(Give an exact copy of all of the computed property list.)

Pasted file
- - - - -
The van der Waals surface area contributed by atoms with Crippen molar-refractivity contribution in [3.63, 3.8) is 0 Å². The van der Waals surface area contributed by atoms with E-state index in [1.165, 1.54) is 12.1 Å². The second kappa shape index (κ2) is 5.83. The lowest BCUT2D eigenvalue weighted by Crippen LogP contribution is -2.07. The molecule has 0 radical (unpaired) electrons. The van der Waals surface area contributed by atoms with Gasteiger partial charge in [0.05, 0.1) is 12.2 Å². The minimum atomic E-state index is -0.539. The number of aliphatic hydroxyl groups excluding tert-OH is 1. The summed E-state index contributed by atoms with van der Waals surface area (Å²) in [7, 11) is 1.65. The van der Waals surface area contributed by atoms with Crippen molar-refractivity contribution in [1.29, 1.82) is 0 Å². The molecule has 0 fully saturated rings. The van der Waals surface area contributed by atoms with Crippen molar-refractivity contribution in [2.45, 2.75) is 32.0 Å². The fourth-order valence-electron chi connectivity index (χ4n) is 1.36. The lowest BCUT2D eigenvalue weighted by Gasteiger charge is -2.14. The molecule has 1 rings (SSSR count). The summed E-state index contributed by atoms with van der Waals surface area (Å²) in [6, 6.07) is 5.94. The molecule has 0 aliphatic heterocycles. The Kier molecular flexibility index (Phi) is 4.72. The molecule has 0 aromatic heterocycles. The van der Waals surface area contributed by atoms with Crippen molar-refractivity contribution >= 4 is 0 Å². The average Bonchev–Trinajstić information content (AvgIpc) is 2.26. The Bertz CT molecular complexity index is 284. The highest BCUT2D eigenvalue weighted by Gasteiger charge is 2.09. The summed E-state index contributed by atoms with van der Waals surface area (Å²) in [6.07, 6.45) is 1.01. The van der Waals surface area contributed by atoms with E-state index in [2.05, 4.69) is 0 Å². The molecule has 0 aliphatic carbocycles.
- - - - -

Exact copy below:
The van der Waals surface area contributed by atoms with Crippen molar-refractivity contribution in [3.63, 3.8) is 0 Å². The van der Waals surface area contributed by atoms with E-state index in [1.165, 1.54) is 12.1 Å². The second kappa shape index (κ2) is 5.83. The lowest BCUT2D eigenvalue weighted by Crippen LogP contribution is -2.07. The molecule has 0 radical (unpaired) electrons. The van der Waals surface area contributed by atoms with Gasteiger partial charge in [0.05, 0.1) is 12.2 Å². The minimum atomic E-state index is -0.539. The number of aliphatic hydroxyl groups excluding tert-OH is 1. The summed E-state index contributed by atoms with van der Waals surface area (Å²) in [7, 11) is 1.65. The van der Waals surface area contributed by atoms with Crippen molar-refractivity contribution in [1.29, 1.82) is 0 Å². The molecule has 0 fully saturated rings. The van der Waals surface area contributed by atoms with Crippen molar-refractivity contribution in [2.45, 2.75) is 32.0 Å². The fourth-order valence-electron chi connectivity index (χ4n) is 1.36. The lowest BCUT2D eigenvalue weighted by Gasteiger charge is -2.14. The molecule has 1 rings (SSSR count). The summed E-state index contributed by atoms with van der Waals surface area (Å²) in [6, 6.07) is 5.94. The molecule has 0 aliphatic heterocycles. The Kier molecular flexibility index (Phi) is 4.72. The molecule has 0 aromatic heterocycles. The van der Waals surface area contributed by atoms with Crippen molar-refractivity contribution >= 4 is 0 Å². The average Bonchev–Trinajstić information content (AvgIpc) is 2.26. The Bertz CT molecular complexity index is 284. The highest BCUT2D eigenvalue weighted by Gasteiger charge is 2.09. The summed E-state index contributed by atoms with van der Waals surface area (Å²) in [6.07, 6.45) is 1.01. The van der Waals surface area contributed by atoms with E-state index in [2.05, 4.69) is 0 Å². The molecule has 0 aliphatic carbocycles.